10 Evaluating Quality of Online Programs Requires careful planning Data collection focus on mega, macro, micro levels Systems approach Data collected include: Effective course content Efficiencies in operation Teaching effectiveness

11 Evaluating Quality of Online Programs Mega Success of online program at meeting university enrollment goals Support of teaching and learning goals Macro Technological infrastructure Individual courses support of teaching and learning guidelines Faculty engagement Micro Instructional design impact Student, Faculty, Staff use of technology Student and faculty support services

12 Evaluating Quality of Online Programs Planning Timeline Participation Communication, Communication, Communication Conduct the evaluation Plan for interventions

13 Monitoring of Online Program Create Dashboard Seven to Ten Metrics Method for reporting (communicating) Data collection periods

14 Example of Data Collection Schedule

15 Building a Dashboard Elements of organizational performance Enrollment Goals Teaching and Learning Goals Graduation rates Employment outcomes Technological metrics: uptime, type of support calls Quality of teaching and learning Faculty engagement Faculty training, participation Student evaluation survey data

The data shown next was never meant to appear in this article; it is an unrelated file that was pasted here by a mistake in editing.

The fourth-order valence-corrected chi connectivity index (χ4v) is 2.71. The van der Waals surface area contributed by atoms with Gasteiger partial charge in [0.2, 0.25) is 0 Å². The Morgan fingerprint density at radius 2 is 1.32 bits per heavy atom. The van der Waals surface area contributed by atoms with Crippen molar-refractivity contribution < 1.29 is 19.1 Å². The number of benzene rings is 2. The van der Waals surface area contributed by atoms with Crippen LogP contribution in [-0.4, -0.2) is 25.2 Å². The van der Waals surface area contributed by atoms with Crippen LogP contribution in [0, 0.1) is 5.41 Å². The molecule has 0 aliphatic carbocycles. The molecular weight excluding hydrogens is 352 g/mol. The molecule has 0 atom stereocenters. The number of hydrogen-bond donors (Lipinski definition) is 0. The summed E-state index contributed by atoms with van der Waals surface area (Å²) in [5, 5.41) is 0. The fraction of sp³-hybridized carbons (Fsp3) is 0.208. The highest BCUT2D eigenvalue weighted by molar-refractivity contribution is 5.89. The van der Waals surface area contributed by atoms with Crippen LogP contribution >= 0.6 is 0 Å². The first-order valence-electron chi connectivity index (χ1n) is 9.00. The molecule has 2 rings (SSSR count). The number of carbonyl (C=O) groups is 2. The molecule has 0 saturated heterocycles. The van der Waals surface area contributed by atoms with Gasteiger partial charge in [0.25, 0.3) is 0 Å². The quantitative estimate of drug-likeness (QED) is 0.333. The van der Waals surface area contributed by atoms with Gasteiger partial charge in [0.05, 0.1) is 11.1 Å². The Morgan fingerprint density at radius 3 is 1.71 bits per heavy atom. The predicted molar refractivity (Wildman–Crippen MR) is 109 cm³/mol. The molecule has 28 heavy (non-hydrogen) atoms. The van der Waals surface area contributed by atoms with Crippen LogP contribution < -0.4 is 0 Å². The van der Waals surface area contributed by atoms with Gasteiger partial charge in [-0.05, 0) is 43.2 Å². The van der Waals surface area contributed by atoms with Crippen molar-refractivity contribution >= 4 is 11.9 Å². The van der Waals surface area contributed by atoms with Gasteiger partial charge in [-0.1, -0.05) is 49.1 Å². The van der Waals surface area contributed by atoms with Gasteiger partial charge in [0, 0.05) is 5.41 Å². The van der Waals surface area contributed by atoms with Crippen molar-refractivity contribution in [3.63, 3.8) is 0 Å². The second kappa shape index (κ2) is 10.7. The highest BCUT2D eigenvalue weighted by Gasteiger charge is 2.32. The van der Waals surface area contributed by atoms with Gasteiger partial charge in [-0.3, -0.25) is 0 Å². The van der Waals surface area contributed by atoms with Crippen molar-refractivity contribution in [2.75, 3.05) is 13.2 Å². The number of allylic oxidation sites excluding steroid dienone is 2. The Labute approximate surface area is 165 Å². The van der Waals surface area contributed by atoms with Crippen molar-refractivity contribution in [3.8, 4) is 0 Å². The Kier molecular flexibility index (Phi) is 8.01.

16 Dashboard Examples

17 Lawrence Tech Experience Sloan-C Evaluation of Online Program organization Self assessment Baldrige Education Performance Excellence Evaluation of education organization Assessed by Baldrige evaluators Blackboard Exemplary Course Rubric Evaluation of course development Self assessment Quality Matters Evaluation of course development Assessed by qualified evaluators

18 Lawrence Tech Experience Operation Quality Course Quality Course Delivery Quality Documenting standards Identify metric requirements Adopting industry standards: Sloan-C Blackboard Exemplary Course Rubric QM Course Design Baldrige - future